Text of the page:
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A Dino-Mite Job


Myria Perez is a paleontologist. She works at the Smithsonian National Museum of Natural History. The museum is in Washington, D.C. TIME for Kids asked Perez about her job.

Can you tell us about your work?

I work with fossils. I’m gluing fossils together. I’m making sure they’re not crumbling. Sometimes, we have dinosaur bones that need to be cataloged and put back into place.

Myria Perez works with fossilized bones.


What do you love most about your work?

I like that it’s a combination of art and science. And I get to use my hands.

How did you get interested in paleontology?

When I was 12, I went to this event at the Houston Museum of Natural Science. I got a chance to meet paleontologists. I asked, “Hey, can I volunteer?” They let me, as long as a parent came with me. I got to go on fossil excavations.

Here is Perez at age 4. She has always loved dinosaurs.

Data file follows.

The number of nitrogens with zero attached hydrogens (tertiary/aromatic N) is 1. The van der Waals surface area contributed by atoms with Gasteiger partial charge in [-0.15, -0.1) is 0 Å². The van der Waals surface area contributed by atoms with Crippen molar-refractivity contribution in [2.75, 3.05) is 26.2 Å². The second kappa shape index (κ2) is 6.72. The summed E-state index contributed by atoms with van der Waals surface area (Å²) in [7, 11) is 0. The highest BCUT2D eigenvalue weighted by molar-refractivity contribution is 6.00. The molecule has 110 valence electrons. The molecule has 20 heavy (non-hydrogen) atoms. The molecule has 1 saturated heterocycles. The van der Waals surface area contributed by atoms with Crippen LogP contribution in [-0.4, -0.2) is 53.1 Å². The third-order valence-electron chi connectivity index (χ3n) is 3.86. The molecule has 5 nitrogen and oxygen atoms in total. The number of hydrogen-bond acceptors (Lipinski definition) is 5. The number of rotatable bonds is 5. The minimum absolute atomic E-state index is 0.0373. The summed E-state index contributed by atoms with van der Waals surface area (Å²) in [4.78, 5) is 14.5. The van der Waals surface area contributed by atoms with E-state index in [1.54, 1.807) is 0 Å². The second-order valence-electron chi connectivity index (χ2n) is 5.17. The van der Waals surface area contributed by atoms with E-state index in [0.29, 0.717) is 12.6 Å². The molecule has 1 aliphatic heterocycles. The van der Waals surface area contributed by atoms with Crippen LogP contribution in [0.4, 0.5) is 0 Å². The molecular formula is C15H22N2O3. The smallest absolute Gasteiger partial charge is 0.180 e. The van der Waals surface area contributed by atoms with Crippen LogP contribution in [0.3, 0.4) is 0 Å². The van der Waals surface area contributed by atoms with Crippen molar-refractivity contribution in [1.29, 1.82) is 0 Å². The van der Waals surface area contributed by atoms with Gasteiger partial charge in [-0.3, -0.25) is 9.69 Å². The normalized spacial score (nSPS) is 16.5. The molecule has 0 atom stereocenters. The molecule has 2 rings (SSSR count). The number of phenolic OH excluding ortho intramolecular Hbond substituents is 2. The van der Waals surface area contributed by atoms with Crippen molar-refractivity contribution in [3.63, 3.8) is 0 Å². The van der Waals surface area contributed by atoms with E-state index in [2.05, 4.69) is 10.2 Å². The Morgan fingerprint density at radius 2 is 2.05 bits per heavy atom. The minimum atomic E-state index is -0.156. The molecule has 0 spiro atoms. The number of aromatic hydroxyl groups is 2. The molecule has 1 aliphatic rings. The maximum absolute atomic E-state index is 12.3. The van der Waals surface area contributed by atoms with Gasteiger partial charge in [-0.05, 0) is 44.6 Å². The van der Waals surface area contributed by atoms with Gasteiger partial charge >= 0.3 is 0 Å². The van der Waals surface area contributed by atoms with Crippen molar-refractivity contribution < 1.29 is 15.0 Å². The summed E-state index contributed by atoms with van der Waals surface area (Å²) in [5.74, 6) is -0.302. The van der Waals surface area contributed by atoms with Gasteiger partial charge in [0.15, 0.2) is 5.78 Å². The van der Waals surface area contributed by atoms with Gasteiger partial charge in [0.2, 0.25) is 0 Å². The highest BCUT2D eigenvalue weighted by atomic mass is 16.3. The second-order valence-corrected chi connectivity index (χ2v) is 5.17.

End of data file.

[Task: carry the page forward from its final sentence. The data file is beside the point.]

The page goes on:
Are there times when you can’t put fossils back together?

Fossils erode and pieces go missing. We do our best to fit the pieces we know back together. We don’t try to make anything up. But if we have a gap in a specimen that needs support, we’ll put putty in there. It’s clearly not fossil material. People know not to study that part.

What’s a lesson that you would like to share with TFK readers?

Be brave and ask questions. Always be curious. Chase after your passion.

This statue of Perez was made to honor women in STEM.


A Cool Tool


Fossils come to the lab in a jacket. It’s not for warmth! It protects the fossil. A jacket is made of burlap, plaster, and toilet paper.

Paleontologists open the jacket. Then they use air scribes. These tools “work like mini jackhammers,” Perez says. They remove rock from around the fossil.